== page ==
Robert J. Walls

147 Fuller Labs
Worcester, MA 01609

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Students!: I am currently looking for motivated and qualified students. If you are a WPI student, please send me an email or stop by. If you are outside of WPI, I invite you to apply and then contact me.

About Me

I am an assistant professor in the Department of Computer Science at Worcester Polytechnic Institute. My current interests focus on low-level systems security. In the Fall of 2016, I brought in security researchers from around to the area to participate in New England Security Day.

Previously, I was a postdoctoral scholar in Department of Electrical Engineering and Computer Science at The Pennsylvania State University working with Prof. Patrick McDaniel. Before that, I attended the School of Computer Science at the University of Massachusetts advised by Prof. Brian Levine. My research at UMass focused on providing law enforcement with novel techniques for investigating crimes. You can find my thoughts on the difference between forensics and security here.


I’ve had the opportunity to work on a number of interesting research projects during my career. Here is a summary of some of my efforts.

Embedded Security

The security of embedded systems lags well behind that of general-purpose machines. In large part, this difference is due to the lack of hardware primitives many security techniques depend upon, e.g., few embedded systems sport a memory management unit and thus most lack support for virtual memory.

Web Security and Privacy

Domain names have become the Internet’s de facto root of trust. In practice, they are also a root of insecurity as common security systems depend on the unfounded assumption that domain ownership remains constant; this leaves users vulnerable to exploitation when domain ownership changes. In our [Oakland 2016][oakland16] we find that many seemingly disparate security problems share a root cause in residual domain trust abuse.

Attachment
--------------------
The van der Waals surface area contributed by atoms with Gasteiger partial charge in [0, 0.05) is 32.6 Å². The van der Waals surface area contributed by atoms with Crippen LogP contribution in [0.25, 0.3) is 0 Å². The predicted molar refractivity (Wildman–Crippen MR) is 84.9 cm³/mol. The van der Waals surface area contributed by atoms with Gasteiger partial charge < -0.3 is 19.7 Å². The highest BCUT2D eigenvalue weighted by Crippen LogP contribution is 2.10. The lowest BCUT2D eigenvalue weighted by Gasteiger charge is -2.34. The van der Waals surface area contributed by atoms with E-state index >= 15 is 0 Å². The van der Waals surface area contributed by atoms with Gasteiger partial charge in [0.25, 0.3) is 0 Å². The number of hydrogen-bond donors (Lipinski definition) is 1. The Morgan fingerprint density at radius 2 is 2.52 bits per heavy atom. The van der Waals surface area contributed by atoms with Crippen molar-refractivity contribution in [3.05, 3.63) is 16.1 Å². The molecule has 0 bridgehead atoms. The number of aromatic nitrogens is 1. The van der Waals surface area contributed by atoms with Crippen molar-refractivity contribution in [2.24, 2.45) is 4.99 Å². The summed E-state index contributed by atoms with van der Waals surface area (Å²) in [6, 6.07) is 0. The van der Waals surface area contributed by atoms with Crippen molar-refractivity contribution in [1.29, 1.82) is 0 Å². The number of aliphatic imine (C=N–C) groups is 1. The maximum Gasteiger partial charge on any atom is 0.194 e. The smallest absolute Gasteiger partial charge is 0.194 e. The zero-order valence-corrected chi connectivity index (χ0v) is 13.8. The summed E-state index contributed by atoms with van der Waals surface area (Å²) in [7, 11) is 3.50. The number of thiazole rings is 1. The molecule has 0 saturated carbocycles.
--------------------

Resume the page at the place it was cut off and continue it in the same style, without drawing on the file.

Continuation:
Online advertising is one of those little annoyances that we all have to deal with. “Not so!” Said the plethora of ad blocking extensions promising to improve your browser experience. Not only do they block ads, they also claim to help preserve your privacy and protect you against the growing trend of malicious advertisements. In our IMC 2015 work my co-authors and I take a closer look at the most popular ad blocking software. We find that ad blockers are not quite what they appear to be.

Digital Forensics

Mobile phones contain evidence that is invaluable for criminal investigations. However, commercially-available forensic tools must be hand-tailored to each phone model. If no tools support the target phone, then extracting the phone’s information requires investigators to examine the stored data byte by byte. To address this problem, I’ve developed general algorithms and techniques for recovering information from phones even if the exact storage format is unknown or the data has been logically deleted.

DECODE is an inference engine that extracts meaningful information from raw byte streams. Read more about it here.

Liftr incorporates investigator feedback and relevance graphs to improve the results of inference engines like DEC0DE. Paper here.

Yapr parses the Yaffs File System commonly found on (older) Android phones. Yapr even has limited ability to reconstruct past versions of a file by leverage expired pages of flash memory.

Filtr implements the concept of block hash filtering using bloom filters. In short, Filtr will remove an repeated blocks of data in a raw byte stream. For flash-based devices, such as phones, Filtr often removes 50-90% of the raw data, saving precious time by limited the amount of data that needs to be examines. Read more about block hash filtering here.

Science of Security

Perhaps the most ambitious projects I’ve been involved with is the 10-year Cyber-Security Collaborative Research Alliance with the Army Research Laboratory, Penn State, Carnegie Mellon, UC Riverside, UC Davis, and Indiana University. The project’s mandate is to develop a new science of security. As part of this effort, I’ve worked on the foundation for representing operational and environmental knowledge—see my work on ontologies here—with the goal of reasoning about both current and future states to make optimal security decisions.

Improving the Process

Like all computer scientists, I am constantly on the lookout for tools or methods that will help me be more efficient in my work. Here are a few repositories that you may find helpful.

Latex Paper Template. Tired of wasting half an hour setting up your paper directory every time you start a new project? Try my paper template instead.

Slidify Tutorial. I am a big fan of presentations, R, and Markdown—Slidify beautifully combines all three. Check out my simple Slidify tutorial here.